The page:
The author begins by looking at the anthropological evidence. By examining bones and other evidence scientists know that at least since Australopithecines, an early form of human that lived 4 million years ago, we have eaten meat, and we are very well adapted to it. Meat has much more nutrients than plants, and it is much more nutrient-dense. The human brain requires a lot of energy, and it is a diet of meat that allowed our brains to grow to the current size. Our digestive tracts also shrank 60 percent during this period. Contrast this to gorillas, who have small brains and much larger digestive systems. Gorillas, of course, are vegetarian.
Humans cannot directly digest the cellulose in plants. This is why we eat the creatures that can. We get our solar energy third-hand. First, the plants photosynthesize, then other animals eat the plants, and finally we eat them. We've lived and eaten this way for millions of years. Also, plants cannot move to avoid predators, so they protect themselves in other ways, primarily by producing toxic chemicals. This is why we need to cook and process foods such as grain, wheat and potatoes. Cows can eat grass because they have four stomachs, and a long and intensive digestive process. Humans and other carnivores cannot do this.
Until the development of agriculture, roughly 10,000 years ago, we did not eat these foods. The anthropological evidence also clearly shows that after agriculture was adopted, the size and height of humans declined, due to malnourishment. The bones also show evidence of many new diseases which are completely absent prior to this period. Hunter-gatherers generally worked only about 17 hours a week. Agriculturalists instead have to work very long hours doing back-breaking labour. Their reward for this work is a poorer source of food, less nutrition, and more disease.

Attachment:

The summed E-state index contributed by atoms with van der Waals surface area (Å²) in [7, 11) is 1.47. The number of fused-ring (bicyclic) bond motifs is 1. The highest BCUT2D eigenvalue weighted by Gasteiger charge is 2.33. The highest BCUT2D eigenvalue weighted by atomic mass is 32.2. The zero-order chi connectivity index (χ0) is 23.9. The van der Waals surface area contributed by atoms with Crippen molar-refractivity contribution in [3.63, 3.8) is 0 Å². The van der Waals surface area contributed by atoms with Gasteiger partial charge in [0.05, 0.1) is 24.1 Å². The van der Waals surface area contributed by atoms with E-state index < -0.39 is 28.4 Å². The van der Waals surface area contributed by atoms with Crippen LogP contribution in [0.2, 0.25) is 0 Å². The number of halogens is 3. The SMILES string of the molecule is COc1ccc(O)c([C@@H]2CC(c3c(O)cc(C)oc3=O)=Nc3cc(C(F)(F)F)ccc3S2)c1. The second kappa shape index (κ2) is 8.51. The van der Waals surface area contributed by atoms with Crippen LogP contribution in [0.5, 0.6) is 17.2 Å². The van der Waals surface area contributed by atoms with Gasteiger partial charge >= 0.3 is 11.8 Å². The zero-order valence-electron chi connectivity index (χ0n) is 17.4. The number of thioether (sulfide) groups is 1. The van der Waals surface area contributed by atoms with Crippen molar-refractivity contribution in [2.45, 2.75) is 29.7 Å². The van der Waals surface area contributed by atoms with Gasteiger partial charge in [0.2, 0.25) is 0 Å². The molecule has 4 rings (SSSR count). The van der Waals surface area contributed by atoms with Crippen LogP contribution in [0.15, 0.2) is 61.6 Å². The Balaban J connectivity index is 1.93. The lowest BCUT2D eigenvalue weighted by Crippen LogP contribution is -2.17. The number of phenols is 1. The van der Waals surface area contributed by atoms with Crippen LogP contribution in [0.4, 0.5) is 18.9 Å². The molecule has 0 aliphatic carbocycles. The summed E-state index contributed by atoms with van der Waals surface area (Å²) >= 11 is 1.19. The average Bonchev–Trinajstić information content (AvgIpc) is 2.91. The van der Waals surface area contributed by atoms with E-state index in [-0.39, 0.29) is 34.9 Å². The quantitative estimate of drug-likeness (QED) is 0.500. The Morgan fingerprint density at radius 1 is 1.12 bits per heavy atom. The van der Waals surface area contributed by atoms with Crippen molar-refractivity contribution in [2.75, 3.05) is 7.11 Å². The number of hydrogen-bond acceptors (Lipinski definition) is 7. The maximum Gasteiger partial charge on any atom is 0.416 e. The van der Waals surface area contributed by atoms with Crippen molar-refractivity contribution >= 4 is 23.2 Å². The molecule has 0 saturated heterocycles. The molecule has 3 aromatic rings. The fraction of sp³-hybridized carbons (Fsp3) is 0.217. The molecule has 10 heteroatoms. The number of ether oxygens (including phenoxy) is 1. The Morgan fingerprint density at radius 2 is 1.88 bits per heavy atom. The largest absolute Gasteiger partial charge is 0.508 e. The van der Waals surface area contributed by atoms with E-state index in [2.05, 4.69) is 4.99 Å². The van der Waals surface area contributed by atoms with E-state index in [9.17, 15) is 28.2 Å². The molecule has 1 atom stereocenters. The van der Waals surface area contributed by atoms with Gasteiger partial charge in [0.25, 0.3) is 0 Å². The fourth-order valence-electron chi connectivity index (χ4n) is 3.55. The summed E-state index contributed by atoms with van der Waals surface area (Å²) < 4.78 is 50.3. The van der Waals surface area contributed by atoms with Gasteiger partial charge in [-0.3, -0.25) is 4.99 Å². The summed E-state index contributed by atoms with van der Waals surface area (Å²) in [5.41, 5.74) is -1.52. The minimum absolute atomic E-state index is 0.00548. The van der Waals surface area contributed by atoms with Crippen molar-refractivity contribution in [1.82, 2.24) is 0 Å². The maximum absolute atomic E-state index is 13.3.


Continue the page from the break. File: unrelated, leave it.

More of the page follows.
Aside from anthropology, the author makes reference to many studies into local indigenous groups, from around the world, during the past century, and they all conclude the same. These groups were generally disease-free so long as they stuck with their traditional food sources. Cancer, especially, was virtually unknown. Once these groups began to become assimilated and eat modern food, however, the rate of disease shot up. One example is the Inuit, who despite getting 80 percent of their food from animals products, did not experience cancer. A 1952 study by Queen's University in Ontario concluded:
It is commonly stated that cancer does not occur in Eskimos, and to our knowledge no case has so far been reported.
We are frequently told by the media that a high-fat diet is bad and a low-fat diet is healthy. However, this is based on just a few studies that were not well-controlled, and where the data was cherry-picked to match the desired conclusion. The author cites study after study, from many prestigious organizations and journals, that completely disprove this. This includes the American Cancer Society, the National Institutes of Health, the National Cancer Institute, The New England Journal of Medicine, the British Medical Journal and The Lancet. Time and time again, those on low-fat diets were shown to have worse health, and those who ate more fat were healthier and had less incidence of heart disease. The author notes: